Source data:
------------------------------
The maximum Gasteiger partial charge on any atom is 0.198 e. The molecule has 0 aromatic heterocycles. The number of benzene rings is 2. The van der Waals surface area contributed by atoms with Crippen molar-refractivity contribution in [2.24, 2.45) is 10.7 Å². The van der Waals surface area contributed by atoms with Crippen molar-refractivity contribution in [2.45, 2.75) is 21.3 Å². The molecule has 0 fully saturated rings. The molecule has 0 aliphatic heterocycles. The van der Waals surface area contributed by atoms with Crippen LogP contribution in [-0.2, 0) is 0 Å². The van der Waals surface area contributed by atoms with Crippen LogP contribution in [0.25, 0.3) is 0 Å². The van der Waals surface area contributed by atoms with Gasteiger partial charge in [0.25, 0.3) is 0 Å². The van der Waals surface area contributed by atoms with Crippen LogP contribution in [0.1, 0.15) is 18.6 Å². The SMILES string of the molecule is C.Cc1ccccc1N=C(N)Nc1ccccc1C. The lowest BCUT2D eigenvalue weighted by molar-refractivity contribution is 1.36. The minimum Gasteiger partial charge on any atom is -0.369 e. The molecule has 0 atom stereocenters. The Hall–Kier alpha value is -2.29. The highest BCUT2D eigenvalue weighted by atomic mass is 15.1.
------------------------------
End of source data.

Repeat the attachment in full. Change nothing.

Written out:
The maximum Gasteiger partial charge on any atom is 0.198 e. The molecule has 0 aromatic heterocycles. The number of benzene rings is 2. The van der Waals surface area contributed by atoms with Crippen molar-refractivity contribution in [2.24, 2.45) is 10.7 Å². The van der Waals surface area contributed by atoms with Crippen molar-refractivity contribution in [2.45, 2.75) is 21.3 Å². The molecule has 0 fully saturated rings. The molecule has 0 aliphatic heterocycles. The van der Waals surface area contributed by atoms with Crippen LogP contribution in [-0.2, 0) is 0 Å². The van der Waals surface area contributed by atoms with Crippen LogP contribution in [0.25, 0.3) is 0 Å². The van der Waals surface area contributed by atoms with Gasteiger partial charge in [0.25, 0.3) is 0 Å². The van der Waals surface area contributed by atoms with Crippen LogP contribution in [0.1, 0.15) is 18.6 Å². The SMILES string of the molecule is C.Cc1ccccc1N=C(N)Nc1ccccc1C. The lowest BCUT2D eigenvalue weighted by molar-refractivity contribution is 1.36. The minimum Gasteiger partial charge on any atom is -0.369 e. The molecule has 0 atom stereocenters. The Hall–Kier alpha value is -2.29. The highest BCUT2D eigenvalue weighted by atomic mass is 15.1.